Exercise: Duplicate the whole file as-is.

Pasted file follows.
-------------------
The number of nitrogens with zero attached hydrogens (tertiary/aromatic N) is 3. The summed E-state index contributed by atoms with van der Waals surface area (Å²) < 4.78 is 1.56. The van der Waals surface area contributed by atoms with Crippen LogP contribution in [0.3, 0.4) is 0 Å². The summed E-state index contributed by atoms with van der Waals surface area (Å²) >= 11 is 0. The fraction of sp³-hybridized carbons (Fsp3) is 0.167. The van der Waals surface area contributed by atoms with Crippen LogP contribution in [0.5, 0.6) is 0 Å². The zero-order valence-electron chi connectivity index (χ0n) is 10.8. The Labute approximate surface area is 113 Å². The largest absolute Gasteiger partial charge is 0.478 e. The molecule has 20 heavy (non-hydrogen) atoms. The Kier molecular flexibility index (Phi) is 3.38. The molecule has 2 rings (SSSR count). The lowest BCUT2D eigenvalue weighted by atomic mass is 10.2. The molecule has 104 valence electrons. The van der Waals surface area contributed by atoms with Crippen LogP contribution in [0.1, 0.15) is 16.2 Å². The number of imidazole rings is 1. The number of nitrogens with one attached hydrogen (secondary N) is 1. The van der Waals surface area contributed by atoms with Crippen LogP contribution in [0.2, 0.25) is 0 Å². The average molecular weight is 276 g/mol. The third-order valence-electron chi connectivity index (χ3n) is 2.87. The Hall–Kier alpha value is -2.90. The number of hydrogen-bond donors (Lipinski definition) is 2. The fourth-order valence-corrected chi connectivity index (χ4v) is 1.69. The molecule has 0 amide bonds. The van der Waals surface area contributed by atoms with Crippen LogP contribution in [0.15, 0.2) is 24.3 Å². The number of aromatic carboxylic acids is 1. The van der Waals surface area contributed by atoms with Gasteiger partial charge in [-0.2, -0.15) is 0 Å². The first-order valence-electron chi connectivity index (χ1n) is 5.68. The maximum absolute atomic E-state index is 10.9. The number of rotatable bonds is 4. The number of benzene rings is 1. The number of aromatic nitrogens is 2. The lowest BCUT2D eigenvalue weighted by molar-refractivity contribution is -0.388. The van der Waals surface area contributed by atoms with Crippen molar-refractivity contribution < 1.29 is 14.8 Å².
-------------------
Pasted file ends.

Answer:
The number of nitrogens with zero attached hydrogens (tertiary/aromatic N) is 3. The summed E-state index contributed by atoms with van der Waals surface area (Å²) < 4.78 is 1.56. The van der Waals surface area contributed by atoms with Crippen LogP contribution in [0.3, 0.4) is 0 Å². The summed E-state index contributed by atoms with van der Waals surface area (Å²) >= 11 is 0. The fraction of sp³-hybridized carbons (Fsp3) is 0.167. The van der Waals surface area contributed by atoms with Crippen LogP contribution in [0.5, 0.6) is 0 Å². The zero-order valence-electron chi connectivity index (χ0n) is 10.8. The Labute approximate surface area is 113 Å². The largest absolute Gasteiger partial charge is 0.478 e. The molecule has 20 heavy (non-hydrogen) atoms. The Kier molecular flexibility index (Phi) is 3.38. The molecule has 2 rings (SSSR count). The lowest BCUT2D eigenvalue weighted by atomic mass is 10.2. The molecule has 104 valence electrons. The van der Waals surface area contributed by atoms with Crippen LogP contribution in [0.1, 0.15) is 16.2 Å². The number of imidazole rings is 1. The number of nitrogens with one attached hydrogen (secondary N) is 1. The van der Waals surface area contributed by atoms with Crippen LogP contribution in [0.2, 0.25) is 0 Å². The average molecular weight is 276 g/mol. The third-order valence-electron chi connectivity index (χ3n) is 2.87. The Hall–Kier alpha value is -2.90. The number of hydrogen-bond donors (Lipinski definition) is 2. The fourth-order valence-corrected chi connectivity index (χ4v) is 1.69. The molecule has 0 amide bonds. The van der Waals surface area contributed by atoms with Crippen LogP contribution in [0.15, 0.2) is 24.3 Å². The number of aromatic carboxylic acids is 1. The van der Waals surface area contributed by atoms with Gasteiger partial charge in [-0.2, -0.15) is 0 Å². The first-order valence-electron chi connectivity index (χ1n) is 5.68. The maximum absolute atomic E-state index is 10.9. The number of rotatable bonds is 4. The number of benzene rings is 1. The number of aromatic nitrogens is 2. The lowest BCUT2D eigenvalue weighted by molar-refractivity contribution is -0.388. The van der Waals surface area contributed by atoms with Crippen molar-refractivity contribution < 1.29 is 14.8 Å².